Politics & Government

Interior Dept. aims to unify smelt, salmon protection in California

WASHINGTON — The Obama administration on Monday set up a new task force to wrangle California water decisions, with long-term hopes of consolidating protections for smelt and salmon.

The new task force eventually envisions one unified environmental management plan assisting the fish species dependent upon the Sacramento-San Joaquin Delta. Guided by an Interior Department veteran with considerable California experience, the task force has shorter-term goals, as well.

"(This will) ensure that we are coordinating to use state-of-the-art science and to find the best alternatives to protect both endangered fish and water supplies," Interior Secretary Ken Salazar said in a statement.

Salazar and his Commerce Department counterpart, Gary Locke, oversee the two federal agencies responsible for protection of the smelt and salmon. Under intense pressure from California lawmakers, both have been scrambling to free up more water and to show that they feel the state's pain.

The task force, and a unified environmental management plan, are supposed to address worries that federal agencies aren't properly coordinating their actions.

The Interior Department wrote one "biological opinion," spelling out protection measures for the Delta smelt. Separately, the Commerce Department wrote another biological opinion spelling out protection measures for steelhead and chinook salmon.

Last year, in part because of the environmental protections, farmers on the San Joaquin Valley's west side received only 10 percent of their normal water allocation. So far this year, officials have indicated farmers can expect at least 30 percent.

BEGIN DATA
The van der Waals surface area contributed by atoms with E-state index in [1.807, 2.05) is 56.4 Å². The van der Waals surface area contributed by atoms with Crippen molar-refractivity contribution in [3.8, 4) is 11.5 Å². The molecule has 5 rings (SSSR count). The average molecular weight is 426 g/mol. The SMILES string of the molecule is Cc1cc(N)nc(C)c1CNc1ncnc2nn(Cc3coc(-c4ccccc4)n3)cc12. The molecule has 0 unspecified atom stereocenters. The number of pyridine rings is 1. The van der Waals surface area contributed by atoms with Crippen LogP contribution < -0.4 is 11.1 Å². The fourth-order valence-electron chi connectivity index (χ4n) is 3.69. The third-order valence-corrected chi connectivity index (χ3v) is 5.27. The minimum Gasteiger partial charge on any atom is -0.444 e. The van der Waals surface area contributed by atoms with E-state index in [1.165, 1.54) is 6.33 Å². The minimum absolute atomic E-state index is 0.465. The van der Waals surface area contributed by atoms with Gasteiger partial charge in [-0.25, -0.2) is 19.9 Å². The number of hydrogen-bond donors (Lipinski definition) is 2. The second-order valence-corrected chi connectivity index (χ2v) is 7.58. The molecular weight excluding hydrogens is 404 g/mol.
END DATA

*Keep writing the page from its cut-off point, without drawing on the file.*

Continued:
Democratic Sen. Dianne Feinstein on Monday applauded the possibility of merging the Interior and Commerce department opinions, saying it "makes good common sense." The nonpartisan National Research Council, in a preliminary report issued in March, similarly cited the potential virtues of merging management plans.

"The lack of a systematic, well-framed overall analysis is a serious scientific deficiency," the council warned in March.

The new task force is supposed to come up with a list of "near-term actions" by May 30. By November, the task force will be looking at ways to integrate the Interior and Commerce department management plans with the state's Bay-Delta Conservation Plan.

The integrated biological opinion is expected to come out in early 2012.

"We welcome the federal effort," Lester Snow, California's secretary of natural resources, said in a statement.

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